This spring, the JLP students will engage in community service projects, rock climbing, a “Mission to the Moon” team building challenge at the Houston Museum of Natural Science, and a weekend-long kayaking and camping trip. Through these activities, our Junior Leaders will further develop their leadership, communication, and team-building skills in preparation for their summer trip. In June, the JLP students will travel to the Apostle Islands in Wisconsin for two weeks of paddling, back country camping, and learning!

Here are a few photos of our kick-off meeting on January 20th:

Photo Jan 20, 1 27 39 PM Photo Jan 20, 1 30 38 PMPhoto Jan 20, 2 44 50 PM (1) Photo Jan 20, 2 42 13 PM

Student Spotlight

While applying for the Junior Leaders Program this fall, our students provided us with some extraordinary reflections on their experiences with TWP. Here are a few of those reflections:

Why do you want to be a part of The Woods Project’s Junior Leaders Program and what makes you a good fit?

“I have grown a lot over the past summer, both as a person and as a leader. I think I can say that The Woods Project helped me find my voice. I’d like to join the Junior Leaders Program because I really want to see the transformation that I went through, happen in other people as well. I feel that I could help others find their voice, achieve the goal they want to achieve, or help them obtain something they might be looking for through The Woods Project. Since my summer trip with The Woods Project, I am a lot more open and am willing to take command of a situation when needed, something I was completely incapable of prior to the trip. Ever since then, my life this school year is probably already my best. The way I feel right now, is something I want everyone to be able to experience.”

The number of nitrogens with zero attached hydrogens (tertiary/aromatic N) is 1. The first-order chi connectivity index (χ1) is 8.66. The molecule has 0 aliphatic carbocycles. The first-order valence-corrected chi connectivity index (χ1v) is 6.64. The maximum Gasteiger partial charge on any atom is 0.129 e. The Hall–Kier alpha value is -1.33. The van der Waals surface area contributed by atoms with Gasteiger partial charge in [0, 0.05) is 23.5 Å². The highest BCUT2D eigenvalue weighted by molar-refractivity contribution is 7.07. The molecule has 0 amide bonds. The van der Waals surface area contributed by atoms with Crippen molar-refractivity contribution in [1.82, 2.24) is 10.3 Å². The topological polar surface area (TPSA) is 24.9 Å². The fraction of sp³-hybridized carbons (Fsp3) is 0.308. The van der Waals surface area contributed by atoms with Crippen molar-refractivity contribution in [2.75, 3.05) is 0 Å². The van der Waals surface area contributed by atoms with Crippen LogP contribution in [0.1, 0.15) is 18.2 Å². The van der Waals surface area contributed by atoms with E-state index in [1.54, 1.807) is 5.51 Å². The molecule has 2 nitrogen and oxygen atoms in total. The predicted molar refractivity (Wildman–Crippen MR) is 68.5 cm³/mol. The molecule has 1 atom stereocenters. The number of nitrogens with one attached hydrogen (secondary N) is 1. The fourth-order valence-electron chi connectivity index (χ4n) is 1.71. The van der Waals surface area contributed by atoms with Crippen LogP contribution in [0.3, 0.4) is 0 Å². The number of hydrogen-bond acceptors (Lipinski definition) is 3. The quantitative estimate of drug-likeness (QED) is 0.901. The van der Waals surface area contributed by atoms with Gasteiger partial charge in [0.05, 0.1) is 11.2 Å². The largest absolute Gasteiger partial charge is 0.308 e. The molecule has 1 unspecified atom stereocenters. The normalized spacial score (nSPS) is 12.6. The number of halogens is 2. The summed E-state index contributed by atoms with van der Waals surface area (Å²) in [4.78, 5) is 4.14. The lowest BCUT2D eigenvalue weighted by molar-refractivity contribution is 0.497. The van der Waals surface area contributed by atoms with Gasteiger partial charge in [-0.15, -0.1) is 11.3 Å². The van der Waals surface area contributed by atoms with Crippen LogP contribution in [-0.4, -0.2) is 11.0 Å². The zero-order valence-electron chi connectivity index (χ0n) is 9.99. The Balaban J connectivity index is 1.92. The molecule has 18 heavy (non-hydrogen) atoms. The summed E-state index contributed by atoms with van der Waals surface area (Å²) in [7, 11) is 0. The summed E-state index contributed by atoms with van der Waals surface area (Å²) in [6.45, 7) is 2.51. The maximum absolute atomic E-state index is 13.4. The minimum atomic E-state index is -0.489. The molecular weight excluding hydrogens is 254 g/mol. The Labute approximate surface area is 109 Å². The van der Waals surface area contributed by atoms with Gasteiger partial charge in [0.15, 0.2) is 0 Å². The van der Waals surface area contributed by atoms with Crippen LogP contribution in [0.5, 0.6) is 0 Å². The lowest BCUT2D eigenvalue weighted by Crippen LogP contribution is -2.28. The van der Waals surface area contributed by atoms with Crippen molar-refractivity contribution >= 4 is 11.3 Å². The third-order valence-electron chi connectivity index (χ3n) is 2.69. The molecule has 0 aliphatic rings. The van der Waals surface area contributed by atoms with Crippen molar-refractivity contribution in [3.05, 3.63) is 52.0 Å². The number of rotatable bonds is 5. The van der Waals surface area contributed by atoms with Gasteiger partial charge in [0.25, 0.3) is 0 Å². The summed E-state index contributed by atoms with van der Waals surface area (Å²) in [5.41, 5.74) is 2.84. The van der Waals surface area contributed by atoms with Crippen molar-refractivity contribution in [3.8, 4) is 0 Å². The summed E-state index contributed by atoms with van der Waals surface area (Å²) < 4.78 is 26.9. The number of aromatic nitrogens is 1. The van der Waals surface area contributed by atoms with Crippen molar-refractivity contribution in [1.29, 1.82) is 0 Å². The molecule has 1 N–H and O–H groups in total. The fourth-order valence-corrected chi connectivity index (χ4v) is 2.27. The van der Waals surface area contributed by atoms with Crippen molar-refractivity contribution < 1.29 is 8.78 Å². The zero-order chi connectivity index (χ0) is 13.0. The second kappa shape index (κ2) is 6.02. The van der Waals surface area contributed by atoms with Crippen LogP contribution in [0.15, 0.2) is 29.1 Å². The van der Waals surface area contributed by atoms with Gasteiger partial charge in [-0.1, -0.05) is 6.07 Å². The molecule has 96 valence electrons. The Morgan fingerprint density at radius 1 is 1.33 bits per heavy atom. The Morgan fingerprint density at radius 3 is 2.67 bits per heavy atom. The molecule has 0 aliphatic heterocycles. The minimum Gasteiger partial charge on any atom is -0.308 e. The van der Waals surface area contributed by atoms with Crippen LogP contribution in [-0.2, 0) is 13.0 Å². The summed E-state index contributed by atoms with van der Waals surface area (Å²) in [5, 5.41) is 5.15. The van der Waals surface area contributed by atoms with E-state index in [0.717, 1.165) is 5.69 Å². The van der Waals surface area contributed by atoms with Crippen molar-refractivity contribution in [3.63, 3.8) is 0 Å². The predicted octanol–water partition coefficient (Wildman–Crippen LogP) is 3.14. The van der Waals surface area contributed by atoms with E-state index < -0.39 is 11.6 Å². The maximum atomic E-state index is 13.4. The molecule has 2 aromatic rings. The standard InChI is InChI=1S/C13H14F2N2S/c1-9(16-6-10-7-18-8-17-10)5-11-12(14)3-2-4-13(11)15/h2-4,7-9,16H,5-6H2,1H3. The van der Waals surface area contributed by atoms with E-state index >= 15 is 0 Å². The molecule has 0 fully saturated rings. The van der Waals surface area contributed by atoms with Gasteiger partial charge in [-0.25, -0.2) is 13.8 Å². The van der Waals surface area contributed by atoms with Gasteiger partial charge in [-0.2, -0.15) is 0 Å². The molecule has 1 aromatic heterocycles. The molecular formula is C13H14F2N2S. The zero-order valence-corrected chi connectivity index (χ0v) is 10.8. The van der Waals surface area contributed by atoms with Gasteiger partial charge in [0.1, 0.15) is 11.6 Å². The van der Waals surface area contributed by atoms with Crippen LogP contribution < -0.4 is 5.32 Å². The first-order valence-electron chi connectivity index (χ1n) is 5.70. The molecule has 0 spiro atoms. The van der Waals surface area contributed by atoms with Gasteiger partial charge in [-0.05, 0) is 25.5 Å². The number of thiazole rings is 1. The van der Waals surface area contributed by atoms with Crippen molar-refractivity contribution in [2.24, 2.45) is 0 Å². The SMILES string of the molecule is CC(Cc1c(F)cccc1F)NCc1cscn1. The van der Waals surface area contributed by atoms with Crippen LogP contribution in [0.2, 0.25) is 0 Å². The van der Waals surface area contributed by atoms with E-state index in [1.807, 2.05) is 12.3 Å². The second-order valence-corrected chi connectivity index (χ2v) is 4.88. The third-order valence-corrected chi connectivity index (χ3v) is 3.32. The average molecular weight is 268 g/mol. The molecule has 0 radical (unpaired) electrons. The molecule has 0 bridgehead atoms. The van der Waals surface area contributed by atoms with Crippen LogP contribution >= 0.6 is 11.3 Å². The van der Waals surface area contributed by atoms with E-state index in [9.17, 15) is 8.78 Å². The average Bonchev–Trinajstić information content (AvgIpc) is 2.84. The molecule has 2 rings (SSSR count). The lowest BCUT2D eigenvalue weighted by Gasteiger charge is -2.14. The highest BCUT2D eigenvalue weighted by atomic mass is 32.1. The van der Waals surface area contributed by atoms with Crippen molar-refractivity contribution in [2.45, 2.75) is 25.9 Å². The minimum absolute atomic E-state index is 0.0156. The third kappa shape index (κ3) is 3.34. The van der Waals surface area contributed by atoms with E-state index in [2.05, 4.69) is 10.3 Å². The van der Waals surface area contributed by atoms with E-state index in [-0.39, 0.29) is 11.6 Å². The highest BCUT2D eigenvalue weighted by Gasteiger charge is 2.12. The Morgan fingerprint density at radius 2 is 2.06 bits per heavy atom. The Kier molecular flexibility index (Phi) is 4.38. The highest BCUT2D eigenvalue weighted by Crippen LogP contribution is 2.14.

– Robert Gutierrez, 12th grade, Heights High School

“The Woods Project had tested my interaction skills,my willingness, and my commitment, along with many other things to say the least. Going camping and backpack climbing for the first time was difficult for me in many ways but it’s still something that i am most proud and grateful to The Woods Project for. They in many ways pushed my belief of never giving up. Being in The Woods Project helped me break out of shell and be more open with others and learn how to not only hear everyone’s voice but to listen to them also. They showed me how to interact and work with different types of people, to take a step back and see the problem from a different standing point and many other thing.”